There are of course a number of other factors that define this demographic, and of course there is a lot of variation within the group in terms of who these people are and what they are looking for from their employers. However, from an employer’s standpoint, the above points are important in better understanding this segment of your workforce.
There’s no denying it. We are failing our kids. Estimates suggests that total global IT spending will hit $3.5 trillion this year alone. And that over the next five years, the use of digital technologies will expand the global GDP by $1.36 trillion.
Given these statistics, it’s shocking to realize that learning how to code and program isn’t compulsory. As a matter of fact, most students need to seek out specific programs, workshops or after-school sessions in order to get introduced to the concept of coding.
While this lack of coding or support to encourage this as a mandatory skill isn’t impossible, the real problem is in the discrepancy between the need for developer jobs and the lack of qualified candidates.
These numbers are staggering, and only begin to hint at the skills necessary to survive in the workforce of the not so distant future.
However, before we panic, about the lack of infrastructure set up to support teaching children how to learn how to code in the classroom, there are a number of sources that enable parents to help teach their kids these concepts and skills from a fairly early age.
Code Kids is a great film that addresses the issue, and is worth watching in full. See the trailer below or watch the film in its entirety.
Online retail giant Overstock.com recently revealed a new checkout service borne from the Swedish payment solution company, Klarna. The partnership is still in its infancy, and Overstock admits that this is very much a testing period to see how customers respond to the integration of this new system into the buying process. But what was the reasoning behind the introduction of Klarna to a new audience? Well, it’s pretty clear once you understand how Klarna works. This system allows users to purchase products through Overstock simply by typing in their email and shipping address and perhaps their phone number. With Klarna, there is no need to type in your credit card information.
Considering the growing amount of time that consumers spend on their mobile devices, it’s no surprise that many retailers are looking for the best way to enhance the user experience when it comes to a digital interface. Retailers like Overstock.com seek payment systems that make it as easy as possible for the consumer to buy.
Klarna addresses this with a system that combines the ease of Apple Pay or Android Pay with the “one click” element of buying something through something like Amazon’s app. The difference is that with Klarna, you aren’t limited by your device or the specific site that you’re visiting to utilize the service. Klarna works on various platforms and on many different sites.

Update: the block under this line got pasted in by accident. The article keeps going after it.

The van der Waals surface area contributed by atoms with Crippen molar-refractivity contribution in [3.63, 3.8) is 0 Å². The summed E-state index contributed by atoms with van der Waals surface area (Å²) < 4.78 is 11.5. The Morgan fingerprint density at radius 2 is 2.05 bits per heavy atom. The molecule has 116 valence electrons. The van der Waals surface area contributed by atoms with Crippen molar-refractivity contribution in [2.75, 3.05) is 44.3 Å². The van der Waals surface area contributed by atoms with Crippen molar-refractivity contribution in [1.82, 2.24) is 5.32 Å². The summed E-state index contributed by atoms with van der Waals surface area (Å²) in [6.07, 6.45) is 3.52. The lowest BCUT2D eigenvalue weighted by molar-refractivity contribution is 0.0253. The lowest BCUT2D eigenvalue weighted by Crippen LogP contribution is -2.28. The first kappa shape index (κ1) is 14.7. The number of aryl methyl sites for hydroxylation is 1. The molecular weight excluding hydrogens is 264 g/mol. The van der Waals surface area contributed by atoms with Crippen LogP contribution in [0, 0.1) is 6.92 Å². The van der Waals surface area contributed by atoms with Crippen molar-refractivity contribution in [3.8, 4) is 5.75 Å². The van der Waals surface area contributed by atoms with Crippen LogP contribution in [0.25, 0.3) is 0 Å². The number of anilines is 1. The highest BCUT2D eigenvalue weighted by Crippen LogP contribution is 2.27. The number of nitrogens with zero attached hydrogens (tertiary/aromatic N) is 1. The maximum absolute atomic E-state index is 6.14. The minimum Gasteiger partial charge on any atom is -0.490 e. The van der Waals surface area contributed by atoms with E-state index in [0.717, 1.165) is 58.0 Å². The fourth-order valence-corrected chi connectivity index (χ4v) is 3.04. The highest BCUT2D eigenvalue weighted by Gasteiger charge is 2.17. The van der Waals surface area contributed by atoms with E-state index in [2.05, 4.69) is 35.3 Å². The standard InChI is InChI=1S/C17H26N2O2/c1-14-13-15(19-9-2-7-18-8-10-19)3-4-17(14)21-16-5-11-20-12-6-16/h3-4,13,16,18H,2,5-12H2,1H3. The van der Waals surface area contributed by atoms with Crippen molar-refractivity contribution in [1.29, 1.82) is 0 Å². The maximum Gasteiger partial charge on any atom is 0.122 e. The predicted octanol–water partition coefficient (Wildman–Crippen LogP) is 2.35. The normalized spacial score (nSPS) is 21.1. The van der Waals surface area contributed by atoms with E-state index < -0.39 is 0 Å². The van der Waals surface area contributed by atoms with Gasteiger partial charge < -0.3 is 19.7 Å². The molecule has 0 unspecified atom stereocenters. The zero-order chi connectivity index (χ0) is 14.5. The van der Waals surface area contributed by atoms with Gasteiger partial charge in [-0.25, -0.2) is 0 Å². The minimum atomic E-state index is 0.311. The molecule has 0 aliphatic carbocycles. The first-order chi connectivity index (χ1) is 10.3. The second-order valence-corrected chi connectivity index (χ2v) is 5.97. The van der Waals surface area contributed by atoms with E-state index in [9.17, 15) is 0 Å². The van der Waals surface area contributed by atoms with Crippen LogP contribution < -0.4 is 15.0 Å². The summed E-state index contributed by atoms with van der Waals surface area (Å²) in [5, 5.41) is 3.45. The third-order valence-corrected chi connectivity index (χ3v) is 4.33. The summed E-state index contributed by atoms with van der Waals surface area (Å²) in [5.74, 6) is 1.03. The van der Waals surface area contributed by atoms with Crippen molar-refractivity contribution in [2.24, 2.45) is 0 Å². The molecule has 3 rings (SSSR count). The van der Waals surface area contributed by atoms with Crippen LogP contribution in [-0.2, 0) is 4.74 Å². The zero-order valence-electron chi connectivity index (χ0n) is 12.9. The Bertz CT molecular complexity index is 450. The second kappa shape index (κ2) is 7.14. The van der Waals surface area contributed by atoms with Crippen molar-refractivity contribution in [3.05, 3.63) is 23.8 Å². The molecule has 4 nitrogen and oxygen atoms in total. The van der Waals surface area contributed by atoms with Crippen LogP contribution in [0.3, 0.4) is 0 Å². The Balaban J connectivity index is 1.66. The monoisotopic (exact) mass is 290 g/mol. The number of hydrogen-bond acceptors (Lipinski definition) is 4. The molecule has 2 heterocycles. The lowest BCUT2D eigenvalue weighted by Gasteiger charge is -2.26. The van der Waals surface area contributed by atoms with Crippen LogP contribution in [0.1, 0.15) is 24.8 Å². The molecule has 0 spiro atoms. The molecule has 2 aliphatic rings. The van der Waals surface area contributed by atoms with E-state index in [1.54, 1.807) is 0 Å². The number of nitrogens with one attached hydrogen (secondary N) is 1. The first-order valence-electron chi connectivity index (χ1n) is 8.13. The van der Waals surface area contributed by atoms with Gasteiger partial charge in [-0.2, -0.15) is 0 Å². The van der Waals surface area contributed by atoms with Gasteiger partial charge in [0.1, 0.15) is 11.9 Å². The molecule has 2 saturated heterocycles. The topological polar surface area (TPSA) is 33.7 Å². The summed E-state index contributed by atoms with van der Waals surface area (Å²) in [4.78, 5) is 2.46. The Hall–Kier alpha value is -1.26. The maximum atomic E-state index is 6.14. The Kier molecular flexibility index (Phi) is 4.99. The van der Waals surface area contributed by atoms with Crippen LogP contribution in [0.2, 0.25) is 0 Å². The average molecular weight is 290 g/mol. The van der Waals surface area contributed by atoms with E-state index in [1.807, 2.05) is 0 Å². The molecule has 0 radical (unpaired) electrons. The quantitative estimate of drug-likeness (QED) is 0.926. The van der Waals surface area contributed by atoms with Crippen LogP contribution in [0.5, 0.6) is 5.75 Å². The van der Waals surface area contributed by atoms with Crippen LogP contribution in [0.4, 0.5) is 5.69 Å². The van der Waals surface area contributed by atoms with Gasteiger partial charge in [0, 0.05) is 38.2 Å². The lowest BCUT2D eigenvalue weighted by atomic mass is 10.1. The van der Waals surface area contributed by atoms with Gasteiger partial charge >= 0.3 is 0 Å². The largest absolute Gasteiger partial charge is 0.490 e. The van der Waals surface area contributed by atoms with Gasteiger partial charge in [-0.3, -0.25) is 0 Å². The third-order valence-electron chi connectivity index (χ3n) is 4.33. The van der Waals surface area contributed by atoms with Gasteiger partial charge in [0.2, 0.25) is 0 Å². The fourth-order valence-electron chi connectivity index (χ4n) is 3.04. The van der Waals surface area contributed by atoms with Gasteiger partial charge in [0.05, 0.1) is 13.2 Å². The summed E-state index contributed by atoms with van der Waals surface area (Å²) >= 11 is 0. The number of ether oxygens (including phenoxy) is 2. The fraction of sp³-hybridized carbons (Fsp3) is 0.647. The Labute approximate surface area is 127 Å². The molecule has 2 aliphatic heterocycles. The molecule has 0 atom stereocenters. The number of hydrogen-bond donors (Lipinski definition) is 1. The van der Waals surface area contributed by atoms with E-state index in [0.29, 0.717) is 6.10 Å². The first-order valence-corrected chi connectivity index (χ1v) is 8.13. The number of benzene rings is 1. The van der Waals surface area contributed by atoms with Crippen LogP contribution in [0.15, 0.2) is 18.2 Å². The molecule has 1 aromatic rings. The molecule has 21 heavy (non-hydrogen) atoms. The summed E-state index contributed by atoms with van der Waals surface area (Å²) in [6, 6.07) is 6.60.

When a user types in their email address, Klarna’s system almost instantly decides if it can allow you credit, by analyzing public and private data about you as a consumer. If the system deems that you qualify for this mini-loan, then it allows you to place your order and have 14 days to provide payment information. This system has already proven to be not only effective, but powerful in places like Germany, where almost nobody uses credit cards.
In coming years we will see how the system fairs in other countries with similar buying habits.
In recent years, much has been made of the role of the Chief Information Officer. This position gained notoriety and visibility over the past decade or so, as the potential for data analytics swelled to be virtually limitless. With the improvement of our tools and capabilities, naturally this role grew in stature owing to the insight that that this person could uncover when given access to so much information. To this day, the CIO still plays a critical part in the healthy functioning of any company and in harnessing and understanding the data surrounding how the company itself is or is not working. The CIO can help identify where there is room for improvement and find innovative ways to problem solve. This role is still important because data and data analysis plays in integral role in how companies operate. However, the role of the CFO is undergoing an elevated role, owing to the ability to combine data and finance. By leveraging data and analytics to come up with new ideas for revenue streams or optimizing those that already exist, the modern CFO is becoming an executive to watch, and creating a new talent pool for potential CEOs.